Rihanna Covers Vogue April 2011
Rihanna is featured on the cover of the April 2011 issue of Vogue. Shot by Annie Leibovitz, Rihanna looks unsurprisingly gorgeous. The only issue I have with her is the red hair. It just refuses to grow on me. I think it makes her look a bit cartoonish. I hated Angeline Jolie’s December cover but loved the shoot itself. In Rihanna’s case, I love the cover but feel Leibovitz could have done more with the shoot itself because, let’s face it, Rihanna is a very photogenic girl. They could have pushed the envelope a bit more.
In the issue, she talks about how fame has shaped her for better or worse. The surprising part is that she really tears into her dad:
“It really makes me question what I have become to my father. Like, what do I even mean to him?” “It’s really strange. That’s the only word I can think of to describe it, because you grow up with your father, you know him, you are part of him for goodness’ sakes! And then he does something so bizarre that I can’t begin to wrap my mind around it. You hear these horror stories about people going behind people’s backs and doing strange things, but you always think, Not my family. My father would never do that to me.”
Rihanna says she first saw that side of her dad after the domestic violence incident with Chris Brown:
“That was the first time,” she says. “My dad went to the press and just told them a bunch of lies. Because he hadn’t talked to me after… that whole thing … He never called to find out how I was doing, if I was alive, nothing. He just never called. He went straight to the press and got a check. And now he does it again. Now I’m like, Whatever. I tried.”
On the famous Chris Brown incident:
“It actually gave me a lot of liberation,” she says. “What I mean is, I was able to tap into the personal part of my music. I started to tell stories through my music that were actually my stories. My album before that, there was still a little bit of protection, there was still an innocence to me. And what that time in my life did was kind of wake people up: It’s not all a bed of roses. My life is like yours. It made me look at the world in a much bigger way because my life was suddenly superduper magnified; all eyes were on me. I needed that in my life to know how to say, ‘Fu*k off.’ To know how to keep my head high even in the worst of situations. I keep using the word unapologetic. But there’s a freedom that has come with all of that. Where you feel like you don’t have to make an excuse for being yourself.”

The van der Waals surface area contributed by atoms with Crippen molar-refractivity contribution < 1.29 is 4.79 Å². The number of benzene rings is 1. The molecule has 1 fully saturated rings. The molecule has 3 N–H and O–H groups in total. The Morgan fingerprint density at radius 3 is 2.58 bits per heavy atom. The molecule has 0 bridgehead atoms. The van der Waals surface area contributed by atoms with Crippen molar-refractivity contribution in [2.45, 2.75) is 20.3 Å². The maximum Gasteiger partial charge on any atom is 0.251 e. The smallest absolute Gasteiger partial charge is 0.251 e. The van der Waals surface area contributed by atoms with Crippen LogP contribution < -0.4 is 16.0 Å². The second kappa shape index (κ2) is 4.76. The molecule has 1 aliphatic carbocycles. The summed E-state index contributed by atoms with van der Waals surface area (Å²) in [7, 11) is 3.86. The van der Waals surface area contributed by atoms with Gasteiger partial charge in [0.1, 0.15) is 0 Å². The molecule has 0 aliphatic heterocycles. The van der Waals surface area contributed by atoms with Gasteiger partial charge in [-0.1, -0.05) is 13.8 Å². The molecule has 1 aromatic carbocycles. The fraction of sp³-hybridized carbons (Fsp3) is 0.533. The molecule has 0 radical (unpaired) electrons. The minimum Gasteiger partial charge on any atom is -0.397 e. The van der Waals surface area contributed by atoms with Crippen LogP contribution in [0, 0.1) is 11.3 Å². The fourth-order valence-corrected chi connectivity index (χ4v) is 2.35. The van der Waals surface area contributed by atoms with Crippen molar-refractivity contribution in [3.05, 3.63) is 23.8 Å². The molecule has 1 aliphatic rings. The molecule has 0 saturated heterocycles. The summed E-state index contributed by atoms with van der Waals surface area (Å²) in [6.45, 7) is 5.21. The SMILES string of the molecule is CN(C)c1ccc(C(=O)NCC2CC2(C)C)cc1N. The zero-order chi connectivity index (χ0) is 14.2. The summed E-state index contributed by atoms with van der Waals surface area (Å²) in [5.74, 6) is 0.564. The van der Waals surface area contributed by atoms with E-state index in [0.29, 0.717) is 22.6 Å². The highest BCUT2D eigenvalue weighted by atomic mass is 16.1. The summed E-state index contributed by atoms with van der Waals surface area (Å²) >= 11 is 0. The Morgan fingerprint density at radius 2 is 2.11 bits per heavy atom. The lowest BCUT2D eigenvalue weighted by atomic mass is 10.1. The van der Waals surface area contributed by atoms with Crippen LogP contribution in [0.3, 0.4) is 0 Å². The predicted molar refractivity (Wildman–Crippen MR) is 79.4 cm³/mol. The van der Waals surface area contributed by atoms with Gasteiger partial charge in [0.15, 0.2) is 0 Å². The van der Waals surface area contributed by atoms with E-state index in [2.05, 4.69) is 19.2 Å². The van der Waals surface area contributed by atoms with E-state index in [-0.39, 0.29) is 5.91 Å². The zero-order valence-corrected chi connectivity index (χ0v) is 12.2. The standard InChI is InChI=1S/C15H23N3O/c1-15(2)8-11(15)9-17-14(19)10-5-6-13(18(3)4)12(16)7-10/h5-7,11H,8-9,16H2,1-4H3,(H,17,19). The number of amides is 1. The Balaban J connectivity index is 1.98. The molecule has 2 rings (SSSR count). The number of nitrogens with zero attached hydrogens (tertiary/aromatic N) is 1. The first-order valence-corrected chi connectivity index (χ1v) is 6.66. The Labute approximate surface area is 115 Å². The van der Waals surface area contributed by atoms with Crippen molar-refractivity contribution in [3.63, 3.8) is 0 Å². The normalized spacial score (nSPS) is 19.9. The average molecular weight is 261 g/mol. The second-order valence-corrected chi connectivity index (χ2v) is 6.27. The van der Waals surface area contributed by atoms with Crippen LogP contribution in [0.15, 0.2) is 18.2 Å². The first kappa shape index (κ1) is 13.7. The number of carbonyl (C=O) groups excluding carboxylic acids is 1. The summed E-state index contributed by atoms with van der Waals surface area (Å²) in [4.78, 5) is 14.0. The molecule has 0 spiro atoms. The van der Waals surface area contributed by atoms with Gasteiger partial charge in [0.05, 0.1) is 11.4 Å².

On her break up with Matt Kemp:
“I just kind of shut down from that,” she says. “I just let it go. I don’t ever want to have to depend on a relationship. I think it’s a really special thing to find love. It’s beautiful. Nothing can match it. But I want to make sure that I can find other things in life that I love besides … love.”
On her song S&M and reaction to the video:
“The song can be taken very literally, but it’s actually a very metaphorical song. It’s about the love-hate relationship with the media and how sometimes the pain is pleasureable. We feed off it, you know – or I do. And it was a very personal message that I was trying to get across. I wanted the video to say that but still play off of the them of S&M. And I mean, wow, people went crazy. They just saw sex. And when I see that video, I don’t see that at all. I wanted it to be cheeky. There’s no other way to take it.”
On finding her freedom:
The minute I discovered that freedom and started toying with it, I loved it so much that it felt real for the first time. When something feels real, you don’t make any apologies for it. when it feels good to you, nothing else matters. Everything else is just noise.